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Josienne Clarke –
‘Our duo is my favourite thing’

Just a few days after the BBC 2 Folk Awards where Josienne Clarke, along with her partner Ben Walker, won the prize for the Best Duo, Shire Folk caught up with Josienne to see whether it had sunk in yet.

Josienne

Josienne Clarke

SF: Are you still buzzing after your win?

JC: I’m enjoying a little bit of relaxation after all that mentalness, really. It took a while for it to sink in, but now it has it’s pretty good!

I thought it was one of the toughest categories to be in.

Yeah. We certainly didn’t think it was a done deal by any stretch. We felt like everyone had a fair shot at it. There wasn’t any obvious act that had any more chance than any other. Any of us could have won it and none of us knew which way it was going to go.

SF: I take it you were completely in the dark about the result were you?

JC: Yeah. There’s a rumour that goes round every year that if you’ve won you’ll know about it. Somebody said to me that the people who’ve won already know about it, so if you haven’t been told then you haven’t won. We heard that last year as well, but it’s rubbish! We had no idea and because we were playing I was so caught up in the idea that it was going out live on the radio and it was going to be on the iPlayer that we mustn’t mess it up. We were so consumed by the fear of getting that wrong that I hadn’t really thought about the results of the award. We went last year and went home again with nothing, so I was expecting that really. We’d barely sat down when they were reading out the prize: it caught us by surprise.

Ben stayed the strong and silent type and forced you to speak I notice.

Ben doesn’t really do the talking. He’s a man of few words. On a one-to-one basis talking about technical things he’s very articulate, but he doesn’t want to speak in public.

SF: You’re now on your third album – how did you and Ben get together and start working together?

JC: We had a mutual friend who was a sound engineer. Ben was in a crap indie band when I first met him and my friend was doing the mixing for that and Ben had gone round to his house to pick up the files and he was playing on my friend’s old Martin acoustic. My friend said, if you can play an acoustic like what are doing in this band and why haven’t you got an acoustic project? I was currently playing guitar badly for myself, so he introduced us to each other and we have very complementary skillsets. It was kind of a done deal right from the beginning.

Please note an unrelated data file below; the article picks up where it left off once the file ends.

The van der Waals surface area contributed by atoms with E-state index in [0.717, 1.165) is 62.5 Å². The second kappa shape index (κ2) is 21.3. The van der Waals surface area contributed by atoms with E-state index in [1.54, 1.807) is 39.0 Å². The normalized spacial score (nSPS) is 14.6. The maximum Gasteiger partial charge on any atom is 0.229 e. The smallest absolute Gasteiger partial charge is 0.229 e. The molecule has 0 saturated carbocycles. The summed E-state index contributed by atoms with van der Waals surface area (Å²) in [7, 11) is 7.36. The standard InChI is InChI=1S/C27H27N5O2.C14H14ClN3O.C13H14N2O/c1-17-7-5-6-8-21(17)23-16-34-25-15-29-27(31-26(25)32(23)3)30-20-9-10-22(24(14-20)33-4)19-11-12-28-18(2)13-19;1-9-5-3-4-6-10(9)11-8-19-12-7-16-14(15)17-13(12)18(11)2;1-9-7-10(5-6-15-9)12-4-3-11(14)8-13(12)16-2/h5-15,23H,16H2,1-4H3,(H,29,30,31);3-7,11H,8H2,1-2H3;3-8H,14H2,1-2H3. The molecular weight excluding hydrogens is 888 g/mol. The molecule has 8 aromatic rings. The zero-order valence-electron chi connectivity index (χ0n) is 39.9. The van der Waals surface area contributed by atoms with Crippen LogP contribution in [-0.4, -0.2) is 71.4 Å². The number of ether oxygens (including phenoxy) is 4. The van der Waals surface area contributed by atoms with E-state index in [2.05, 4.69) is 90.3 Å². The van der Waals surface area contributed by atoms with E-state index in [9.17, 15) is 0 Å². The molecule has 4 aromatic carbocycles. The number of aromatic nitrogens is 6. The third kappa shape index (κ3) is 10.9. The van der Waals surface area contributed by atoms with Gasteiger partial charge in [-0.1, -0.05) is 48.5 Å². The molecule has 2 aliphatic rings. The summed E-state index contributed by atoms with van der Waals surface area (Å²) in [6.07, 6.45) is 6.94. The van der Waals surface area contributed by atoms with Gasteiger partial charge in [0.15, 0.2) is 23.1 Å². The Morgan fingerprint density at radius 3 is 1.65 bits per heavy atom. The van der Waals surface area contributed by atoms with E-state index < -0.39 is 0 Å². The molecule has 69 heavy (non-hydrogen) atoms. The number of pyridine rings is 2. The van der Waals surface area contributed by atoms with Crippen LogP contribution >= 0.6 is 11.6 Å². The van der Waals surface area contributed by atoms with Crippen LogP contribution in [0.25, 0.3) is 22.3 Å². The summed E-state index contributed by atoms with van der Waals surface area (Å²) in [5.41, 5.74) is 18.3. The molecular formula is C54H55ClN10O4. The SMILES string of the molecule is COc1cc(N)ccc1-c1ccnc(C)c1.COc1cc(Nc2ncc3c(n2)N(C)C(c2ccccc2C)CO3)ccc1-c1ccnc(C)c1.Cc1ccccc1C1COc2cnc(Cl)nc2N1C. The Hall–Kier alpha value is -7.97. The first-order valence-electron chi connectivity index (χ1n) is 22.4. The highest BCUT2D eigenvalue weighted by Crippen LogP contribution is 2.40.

That thing about us both being lightly classical – neither of us are classical musicians as such – but in terms of technique that’s our reference. It’s a reference point rather than a cast iron point that we keep, but we have that in common. In terms of tone and timbre and phrasing we do approach things in a slightly classical way, but we also have interests in other things, but the other things are quite melodic. That’s a massive thing that we have in common.

SF: Do you actually see yourself as a folk singer?

JC: I’ve never been that concerned with it. I’ve always done folk songs, but I’ve always wanted to be a songwriter as well. I’m certainly not trying to write ‘folk songs’ because I don’t think that you can write a ‘folk song’. You can’t define what will become a folk song. You’d be chasing your tail there because you don’t know what’s going to get subsumed into the traditional canon, you can only try and write good songs. I know in terms of technique, for a lot of people it’s not really folk singing and for a lot of people a trained voice can’t be an authentic voice, therefore it’s not very folky. I don’t really agree with that, but I’m not really concerned whether I’m a ‘folk singer’ or a folk musician. I do folk material and that is a reference, but it’s not everything, I don’t think.

SF: Do you find it frustrating to be pigeonholed as folk?

JC: I’m not really offended if I’m called a folk singer and when I think of my main vocal inspirations they’re within the folk canon I suppose, like Joan Baez, June Tabor and Sandy Denny, but I think in terms of songwriting, as an artist generally, I’m definitely erring on the Sandy Denny side of doing my own thing, of trying to plough my own furrow, if you will. I don’t want to be in a position where I can only do folk music, but it’s not that I’m in any way trying to distance myself from that categorisation because it’s nice to be included in that obviously.